Éamon de Valera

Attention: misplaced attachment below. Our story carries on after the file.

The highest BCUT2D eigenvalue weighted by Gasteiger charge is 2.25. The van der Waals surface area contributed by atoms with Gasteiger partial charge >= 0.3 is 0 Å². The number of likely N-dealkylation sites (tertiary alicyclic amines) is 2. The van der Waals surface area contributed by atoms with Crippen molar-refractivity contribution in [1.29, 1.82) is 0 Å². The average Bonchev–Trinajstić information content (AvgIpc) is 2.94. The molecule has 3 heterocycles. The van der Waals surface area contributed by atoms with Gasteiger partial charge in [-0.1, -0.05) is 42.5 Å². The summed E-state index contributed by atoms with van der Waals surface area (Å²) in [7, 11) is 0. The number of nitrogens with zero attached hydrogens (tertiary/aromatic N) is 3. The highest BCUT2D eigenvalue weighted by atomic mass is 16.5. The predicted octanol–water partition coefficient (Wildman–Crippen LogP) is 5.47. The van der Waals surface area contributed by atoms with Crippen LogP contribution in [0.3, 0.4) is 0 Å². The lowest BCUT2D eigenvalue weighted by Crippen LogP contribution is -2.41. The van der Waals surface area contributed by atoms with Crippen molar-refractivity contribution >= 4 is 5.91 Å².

Éamon de Valera (, Irish: [ˈeːmˠən̪ˠ dʲɛ ˈwalʲəɾʲə]; first registered as George de Valero; changed some time before 1901 to Edward de Valera; 14 October 1882 – 29 August 1975) was an Irish statesman and political leader. He served several terms as head of government and head of state and had a leading role in introducing the 1937 Constitution of Ireland.Prior to de Valera’s political career, he was a commandant of Irish Volunteers at Boland’s Mill during the 1916 Easter Rising. He was arrested and sentenced to death but released for a variety of reasons, including his American citizenship and the public response to the British execution of Rising leaders. He returned to Ireland after being jailed in England and became one of the leading political figures of the War of Independence. After the signing of the Anglo-Irish Treaty, de Valera served as the political leader of Anti-Treaty Sinn Féin until 1926, when he, along with many supporters, left the party to set up Fianna Fáil, a new political party which abandoned the policy of abstentionism from Dáil Éireann. From there, de Valera went on to be at the forefront of Irish politics until the turn of the 1960s. He took over as president of the Executive Council from W. T. Cosgrave and later became Taoiseach, with the adoption of the Constitution of Ireland in 1937. He served as Taoiseach on three different occasions: from 1937 to 1948, from 1951 to 1954, and finally from 1957 to 1959. He remains the longest serving Taoiseach by total days served in the post. He resigned in 1959 upon his election as president of Ireland. By then, he had been Leader of Fianna Fáil for 33 years and he, along with older founding members, began to take a less prominent role relative to newer ministers such as Jack Lynch, Charles Haughey and Neil Blaney. De Valera served as President of Ireland from 1959 to 1973, two full terms in office. De Valera’s political beliefs evolved from militant Irish republicanism to strong social, cultural and fiscal conservatism. He has been characterised as having a stern and unbending, and also devious demeanour. His roles in the Civil War have also been interpreted as making him a divisive figure in Irish history. Biographer Tim Pat Coogan sees his time in power as being characterised by economic and cultural stagnation, while Diarmaid Ferriter argues that the stereotype of de Valera as an austere, cold, and even backward figure was largely manufactured in the 1960s and is misguided.